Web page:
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Discussion Forum : Articles and Sermons : The Rarity of Gentleness

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Joined: 2007/4/25
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Scotland, UK

 The Rarity of Gentleness

The Rarity of Gentleness by George D. Watson

When God conquers us and takes all the flint out of our nature, and we get
deep visions into the Spirit of Jesus, we then see as never before the great rarity of gentleness of spirit in this dark and unheavenly world.

Even apart form the criminality and vileness of man’s fallen condition, there is a host of deformities which sin has entailed upon mankind. Among these deformities may be classed roughness, rudeness, curtness, and the painful facility of using stinging, cutting words and manners, and gestures, and looks, and tones of voice, which are almost universally manifested, not only by sinners, but by Christians, and good Christians, and even by many who
advocate the higher life.

It is so seldom we find a real gentle spirit, one who is gentle all through, and gentle under all circumstances, that when we meet such an one it seems like a cala lily in a field of briars, or a patch of blooming prairie surrounded by rough deserts.

I am not speaking of that natural grace which some people seem to inherit, for that is not deep enough. One of the worst criminals I ever saw was a perfectly handsome man, with a voice and manner so soft as a lady’s But I speak of divine gentleness which comes in to the soul as a result of having all
the nature and faculties perfectly subdued by the Holy Spirit. It is amazing what lack of gentleness there is among the Lord’s own people.

Among the reasons why so few Christians are thoroughly gentle in spirit may be the following:

Not Recognizing The Worth Of Gentleness

So few really apprehend the worth of a gentle spirit; they seem to overlook it as a cardinal trait in religion. There are so many Christians who regard real gentleness as a weakness, a soft, sentimentalism, which in some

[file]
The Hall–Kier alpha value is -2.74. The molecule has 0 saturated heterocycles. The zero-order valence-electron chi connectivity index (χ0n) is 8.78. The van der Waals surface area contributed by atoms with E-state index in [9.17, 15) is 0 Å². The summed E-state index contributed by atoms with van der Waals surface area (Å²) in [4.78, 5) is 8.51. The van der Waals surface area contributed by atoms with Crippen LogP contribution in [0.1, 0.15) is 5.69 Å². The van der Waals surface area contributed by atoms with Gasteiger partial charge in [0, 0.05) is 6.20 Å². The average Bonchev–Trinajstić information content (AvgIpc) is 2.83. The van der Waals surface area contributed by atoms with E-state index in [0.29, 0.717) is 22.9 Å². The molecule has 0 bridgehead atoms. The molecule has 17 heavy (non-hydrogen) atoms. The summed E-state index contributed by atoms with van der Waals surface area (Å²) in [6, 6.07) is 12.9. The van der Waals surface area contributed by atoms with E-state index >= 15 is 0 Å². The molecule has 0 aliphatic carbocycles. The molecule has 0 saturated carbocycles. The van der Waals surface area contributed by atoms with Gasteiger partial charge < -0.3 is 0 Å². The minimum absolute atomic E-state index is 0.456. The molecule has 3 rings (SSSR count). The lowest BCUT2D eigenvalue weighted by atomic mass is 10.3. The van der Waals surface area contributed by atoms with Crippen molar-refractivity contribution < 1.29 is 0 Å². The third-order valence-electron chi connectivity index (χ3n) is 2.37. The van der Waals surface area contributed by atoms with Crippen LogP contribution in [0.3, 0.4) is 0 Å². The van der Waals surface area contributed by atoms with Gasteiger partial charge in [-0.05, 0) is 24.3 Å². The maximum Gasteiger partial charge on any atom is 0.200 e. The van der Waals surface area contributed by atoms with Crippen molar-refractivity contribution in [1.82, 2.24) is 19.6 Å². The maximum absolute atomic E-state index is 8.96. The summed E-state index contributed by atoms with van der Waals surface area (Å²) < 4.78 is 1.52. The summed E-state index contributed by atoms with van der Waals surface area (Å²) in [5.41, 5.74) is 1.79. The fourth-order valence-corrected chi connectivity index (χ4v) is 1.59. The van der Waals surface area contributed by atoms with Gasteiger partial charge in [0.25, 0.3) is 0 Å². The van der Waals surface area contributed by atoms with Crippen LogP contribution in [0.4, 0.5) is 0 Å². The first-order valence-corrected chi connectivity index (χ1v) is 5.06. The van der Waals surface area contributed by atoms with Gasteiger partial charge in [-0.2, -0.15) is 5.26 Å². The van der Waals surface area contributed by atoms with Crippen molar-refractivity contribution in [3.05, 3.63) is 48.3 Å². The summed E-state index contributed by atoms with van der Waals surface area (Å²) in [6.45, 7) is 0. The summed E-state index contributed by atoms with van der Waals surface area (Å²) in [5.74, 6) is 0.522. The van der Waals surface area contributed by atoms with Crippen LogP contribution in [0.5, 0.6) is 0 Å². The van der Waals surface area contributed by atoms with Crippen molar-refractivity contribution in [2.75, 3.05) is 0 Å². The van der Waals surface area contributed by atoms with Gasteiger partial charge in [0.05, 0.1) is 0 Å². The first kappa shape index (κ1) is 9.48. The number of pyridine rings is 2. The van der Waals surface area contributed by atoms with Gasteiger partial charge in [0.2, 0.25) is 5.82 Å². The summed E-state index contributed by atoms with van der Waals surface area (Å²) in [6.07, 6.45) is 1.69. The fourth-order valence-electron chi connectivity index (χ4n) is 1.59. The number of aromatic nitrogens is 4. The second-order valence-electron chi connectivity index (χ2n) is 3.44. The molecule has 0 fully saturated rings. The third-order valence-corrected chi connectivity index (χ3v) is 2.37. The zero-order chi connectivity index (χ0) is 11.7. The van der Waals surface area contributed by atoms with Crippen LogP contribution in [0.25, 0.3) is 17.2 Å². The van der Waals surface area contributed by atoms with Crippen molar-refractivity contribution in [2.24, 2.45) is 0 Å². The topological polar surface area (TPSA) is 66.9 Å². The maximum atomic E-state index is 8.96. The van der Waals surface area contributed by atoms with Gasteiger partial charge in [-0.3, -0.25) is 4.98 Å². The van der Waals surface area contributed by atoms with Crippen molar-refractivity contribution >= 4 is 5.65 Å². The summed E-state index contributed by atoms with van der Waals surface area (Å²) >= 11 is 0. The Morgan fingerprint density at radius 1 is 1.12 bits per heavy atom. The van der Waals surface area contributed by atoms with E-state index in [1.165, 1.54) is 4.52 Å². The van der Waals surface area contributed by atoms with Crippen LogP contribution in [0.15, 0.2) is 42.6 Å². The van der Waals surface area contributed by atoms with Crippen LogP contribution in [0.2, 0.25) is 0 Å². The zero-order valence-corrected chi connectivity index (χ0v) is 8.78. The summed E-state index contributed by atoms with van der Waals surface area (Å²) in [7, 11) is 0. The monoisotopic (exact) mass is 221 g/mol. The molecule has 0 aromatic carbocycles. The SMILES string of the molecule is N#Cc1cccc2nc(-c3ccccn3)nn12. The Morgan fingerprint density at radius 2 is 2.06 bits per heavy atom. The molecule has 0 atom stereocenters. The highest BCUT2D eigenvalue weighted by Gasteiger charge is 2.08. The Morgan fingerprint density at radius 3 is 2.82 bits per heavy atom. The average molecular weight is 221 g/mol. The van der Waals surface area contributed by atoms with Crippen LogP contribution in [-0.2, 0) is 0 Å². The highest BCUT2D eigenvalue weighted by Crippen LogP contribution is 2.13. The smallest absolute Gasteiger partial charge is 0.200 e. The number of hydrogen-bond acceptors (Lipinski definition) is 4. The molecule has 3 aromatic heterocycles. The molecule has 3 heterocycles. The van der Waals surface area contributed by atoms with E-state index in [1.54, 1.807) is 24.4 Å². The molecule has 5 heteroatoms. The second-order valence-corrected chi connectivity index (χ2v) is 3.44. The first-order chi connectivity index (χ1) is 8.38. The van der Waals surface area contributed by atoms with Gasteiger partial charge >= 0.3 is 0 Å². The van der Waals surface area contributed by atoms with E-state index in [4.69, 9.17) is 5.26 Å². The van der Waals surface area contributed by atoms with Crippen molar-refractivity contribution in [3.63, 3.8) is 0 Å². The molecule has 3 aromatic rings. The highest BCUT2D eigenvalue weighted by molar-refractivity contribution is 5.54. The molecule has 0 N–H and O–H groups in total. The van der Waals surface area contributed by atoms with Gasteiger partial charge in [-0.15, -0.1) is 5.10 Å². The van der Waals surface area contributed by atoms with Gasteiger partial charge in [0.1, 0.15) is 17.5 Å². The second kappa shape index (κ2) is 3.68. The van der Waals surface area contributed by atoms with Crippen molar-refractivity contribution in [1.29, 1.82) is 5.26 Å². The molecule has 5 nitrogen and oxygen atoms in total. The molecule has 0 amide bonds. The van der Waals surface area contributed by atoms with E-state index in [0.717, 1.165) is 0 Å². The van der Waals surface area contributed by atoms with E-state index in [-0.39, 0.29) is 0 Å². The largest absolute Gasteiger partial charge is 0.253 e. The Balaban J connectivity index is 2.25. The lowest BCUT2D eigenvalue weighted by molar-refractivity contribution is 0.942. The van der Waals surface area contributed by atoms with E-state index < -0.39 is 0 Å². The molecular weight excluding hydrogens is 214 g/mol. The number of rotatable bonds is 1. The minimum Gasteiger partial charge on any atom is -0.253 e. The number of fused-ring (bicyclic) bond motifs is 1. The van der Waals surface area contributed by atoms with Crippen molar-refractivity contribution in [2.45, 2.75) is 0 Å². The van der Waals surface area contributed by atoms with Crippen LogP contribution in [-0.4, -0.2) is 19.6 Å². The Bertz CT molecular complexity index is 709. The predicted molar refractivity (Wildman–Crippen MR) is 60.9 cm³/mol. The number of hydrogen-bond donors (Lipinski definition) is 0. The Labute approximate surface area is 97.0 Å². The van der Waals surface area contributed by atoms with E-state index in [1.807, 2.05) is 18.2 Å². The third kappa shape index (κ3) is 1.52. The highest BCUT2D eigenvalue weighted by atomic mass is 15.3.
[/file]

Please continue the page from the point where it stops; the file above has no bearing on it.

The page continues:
way interferes with thorough righteousness, and boldness, and plain dealing, and a pushing zeal for God. The graces of the Spirit do not settle themselves down upon us by chance, and if we do not discern certain
states of grace, and choose them, and in our thoughts nourish them, they never become fastened in our nature of behavior.

Just as rough worldly men look upon experimental salvation as a weak thing, fit only for old women and children, so a great many sturdy, driving Christians, regard perfect gentleness and quietness of spirit as too tame a thing to have much divine power in it. The more we possess a certain grace, the more we see the value of it.

The reason why so few Christians seek perfect humility in everything is because they do not see the infinite worth of humility. The same is true of gentleness; in fact gentleness is the expression of humility, like the odor is to the flower.

There is something about the character of God, and it pervades all His creation, and every branch of His government, which bespeaks the infinite gentleness of His nature. He clothes all the vast and rugged forms of His works with a majestic quietness, and velvet gentleness, which betrays they character of His mind. He drapes the roughest mountain with green shrubbery, or the soft blue air; even storms are edged around with a fringe of delicacy, and none of the stupendous works of God in ocean, earth or air, or flying worlds, have that severe "raw-headed and bloody-bone" appearance, which would have been the case if a creature had made them.

God leaves a trace of Divine refinement on everything He touches. And when we look at His moral government, and even at the outpouring of His wrath, on nation or individuals, there is not a touch of personal revenge, but the highest proofs of patience and tender pleading, and He punishes as if He wept while doing it, and His thunderbolts are both preceded and succeeded with
pathetic accents, as if tender mercy were the garniture in which His fiery judgments were clothed.

God never does anything in a harsh or uncouth way. He often breaks the hearts of the toughest old sinners with a touch of gentleness, or a soft sweet
voice, or the stroke of a motherly hand softer than the down on an angel’s wings. Unless we have clear perceptions of the character of God, it is not likely that we will have a positive thirst for that character. Vision precedes action. We must see with our spiritual eye the graces of the Spirit, before we live them out in our experience. The words, "Behold the Lamb of God,"
must always precede the words, "Who taketh away the sin of the world."

Colin Murray

 2012/1/4 18:01Profile

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